Statement from Guy Barnett
VICTORIA CROSS INQUIRY REPORT AND RECOMMENDATIONS WILL BE PRESENTED TO GOVERNMENT IN EARLY 2013 - A STORY OF TWO TASMANIANS
I am advised the Defence Honours Awards & Appeals Tribunal will present their report and recommendations to the Australian government in early 2013. The Tribunal’s report and all the submissions made to the inquiry will then become public one month after presentation to government.
This means we are literally no more than a few months away from knowing the success of efforts to gain a posthumous Victoria Cross for two Tasmanians, being Navy personnel North West coast Teddy Sheean and Launceston’s Dick Emms.
The Tribunal considered the 13 nominations made to it from the government and in total considered the nominations of 140 Australians via submissions through the inquiry process.
The Tribunal has had an enormous challenge and we hope for the best for our two Tasmanians.
Of the 99 Victoria Cross medals awarded to Australians, 95 have been awarded to Army personnel and 4 to Royal Australian Air Force personnel, but none to the Navy.
Formal recognition, albeit 70 years after the event, of our Tasmanian heroes like Teddy Sheean and Dick Emms would be well appreciated.
For background purposes please refer below.
Guy Barnett, consultant is a former Tasmanian Senator who successfully lobbied for the establishment of the Federal government’s Victoria Cross inquiry.
Ordinary Seaman Teddy Sheean - a selfless act
Ordinary Seaman Teddy Sheean was born in Lower Barrington, Tasmania on 28 December 1923. His family soon moved to Latrobe and he was educated at the local Catholic school and worked as a farm labourer until he enlisted in the Royal Australian Naval Reserve at 17 years. In June 1942 he was posted to the HMAS Armidale as an Oerlikon anti-aircraft gun loader.
The Japanese were moving south ferocious and fast and on 1 December 1942 the Armidale, then in the Timor sea just north of Australia, came under repeated attack by at least 13 Japanese aircraft. By 3.15pm the Armidale had been struck by two aerial torpedoes and began to sink, an event that would take less than 5 minutes.
Lieutenant Commander David Richards ordered the ship to be abandoned. Out of the 149 on board, only 49 would be rescued from the water.
As the ship was sinking, and the survivors in the water tried to board life-rafts, the Japanese aircraft continued to strafe the men in the water. Ordinary Seaman Sheean possibly already wounded, and seeing his mates in distress and being shot at, returned to his Oerlikon gun, strapped himself in, and began firing at the Japanese aircraft and attracting enemy fire. He reportedly shot down at least one Japanese Zero in his efforts. Witnesses report that tracer fire could still be seen leaving the gun after she sunk below the waves. Sheean would have known his fate when he returned to his gun but in an act of conspicuous bravery offered up his life for his mates and his country. He was not yet 19 years. (There is a well-known painting at the Australian War Memorial which commemorates this incident and a submarine named in his honour).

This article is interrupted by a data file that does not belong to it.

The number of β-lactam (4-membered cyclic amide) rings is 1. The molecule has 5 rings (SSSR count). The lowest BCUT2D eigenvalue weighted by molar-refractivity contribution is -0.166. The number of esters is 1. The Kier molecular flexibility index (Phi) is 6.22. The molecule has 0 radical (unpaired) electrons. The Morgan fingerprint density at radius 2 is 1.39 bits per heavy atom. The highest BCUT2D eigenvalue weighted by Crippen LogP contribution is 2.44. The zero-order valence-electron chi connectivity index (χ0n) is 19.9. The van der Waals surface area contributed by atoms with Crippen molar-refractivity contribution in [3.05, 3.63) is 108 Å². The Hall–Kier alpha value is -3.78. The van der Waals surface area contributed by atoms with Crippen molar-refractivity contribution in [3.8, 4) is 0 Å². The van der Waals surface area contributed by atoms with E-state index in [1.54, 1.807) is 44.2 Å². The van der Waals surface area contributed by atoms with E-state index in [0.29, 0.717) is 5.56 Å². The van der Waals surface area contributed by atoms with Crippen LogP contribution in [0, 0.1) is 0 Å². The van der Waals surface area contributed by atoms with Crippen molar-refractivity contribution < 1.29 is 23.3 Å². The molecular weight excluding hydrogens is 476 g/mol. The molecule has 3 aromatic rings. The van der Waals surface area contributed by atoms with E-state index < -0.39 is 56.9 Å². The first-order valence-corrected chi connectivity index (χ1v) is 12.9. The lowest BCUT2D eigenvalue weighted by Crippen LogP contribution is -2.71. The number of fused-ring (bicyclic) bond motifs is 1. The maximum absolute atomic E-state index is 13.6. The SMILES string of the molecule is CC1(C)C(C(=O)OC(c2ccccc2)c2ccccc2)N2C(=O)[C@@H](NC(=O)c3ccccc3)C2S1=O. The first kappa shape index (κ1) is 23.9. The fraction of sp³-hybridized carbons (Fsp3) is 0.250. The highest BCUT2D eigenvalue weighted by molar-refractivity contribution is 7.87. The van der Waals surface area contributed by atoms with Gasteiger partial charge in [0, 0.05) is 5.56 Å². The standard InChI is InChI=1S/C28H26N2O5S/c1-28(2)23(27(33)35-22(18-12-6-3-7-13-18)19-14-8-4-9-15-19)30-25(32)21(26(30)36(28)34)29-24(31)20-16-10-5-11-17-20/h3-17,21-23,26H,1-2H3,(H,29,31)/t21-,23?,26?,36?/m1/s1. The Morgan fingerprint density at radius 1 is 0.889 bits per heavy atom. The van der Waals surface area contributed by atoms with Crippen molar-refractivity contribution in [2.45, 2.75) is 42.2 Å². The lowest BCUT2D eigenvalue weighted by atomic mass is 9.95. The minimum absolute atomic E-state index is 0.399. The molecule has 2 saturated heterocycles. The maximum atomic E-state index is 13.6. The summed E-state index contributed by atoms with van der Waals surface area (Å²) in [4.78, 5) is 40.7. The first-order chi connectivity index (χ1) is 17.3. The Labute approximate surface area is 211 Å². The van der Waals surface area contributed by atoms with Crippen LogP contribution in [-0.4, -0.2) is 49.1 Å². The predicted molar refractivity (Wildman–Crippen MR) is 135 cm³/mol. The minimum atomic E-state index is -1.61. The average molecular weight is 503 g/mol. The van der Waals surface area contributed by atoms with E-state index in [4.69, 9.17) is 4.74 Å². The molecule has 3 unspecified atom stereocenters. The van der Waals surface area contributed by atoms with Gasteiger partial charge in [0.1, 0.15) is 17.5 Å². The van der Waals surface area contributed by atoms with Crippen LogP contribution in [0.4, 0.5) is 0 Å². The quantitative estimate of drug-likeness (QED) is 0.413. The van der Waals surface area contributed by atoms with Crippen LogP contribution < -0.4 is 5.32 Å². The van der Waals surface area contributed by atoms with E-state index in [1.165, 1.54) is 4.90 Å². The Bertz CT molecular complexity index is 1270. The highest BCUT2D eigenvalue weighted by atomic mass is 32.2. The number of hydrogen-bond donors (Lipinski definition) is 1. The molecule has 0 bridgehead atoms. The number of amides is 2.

A Brave Cook
Leading Cook Francis Bassett Emms (known as “Dick”), of Launceston, joined the Royal Australian Navy in 1928 and qualified as a gunner.
During 1935, he travelled to the United Kingdom to become one of the founding crew of HMAS Sydney (II). Failing eyesight in 1936 caused a change of course. Mr Emms so loved the sea that he retrained as a cook in the navy.
Dick Emms was on the Kara Kara in Darwin harbour manning the boom gates (designed to keep out Japanese submarines) when 230 Japanese aircraft attacked Darwin in the first of their 64 bombing raids started on December 19, 1942. The aircraft were launched from the same carrier force which had been responsible for the attack on Pearl Harbour.
Rather than taking cover or abandoning his ship, this leading cook took to the machine gun to defend his mates and his ship. In the first wave of the attack he was shot in the stomach.
As another wave of Japanese zeros and bombers moved in some minutes later his mates called to him to take cover. Despite being fatally wounded he fired his gun in defence. Sadly he died later the same day from his wounds.
In recommending him for a posthumous bravery award, his commanding officer, Lieutenant- Commander Alexander Fowler, wrote:
“For courage and devotion to duty in action. While seriously wounded, he continued to fire his machine gun…during a continuous machine gun attack by enemy aircraft, thereby probably saving the ship and many of the ship’s company.”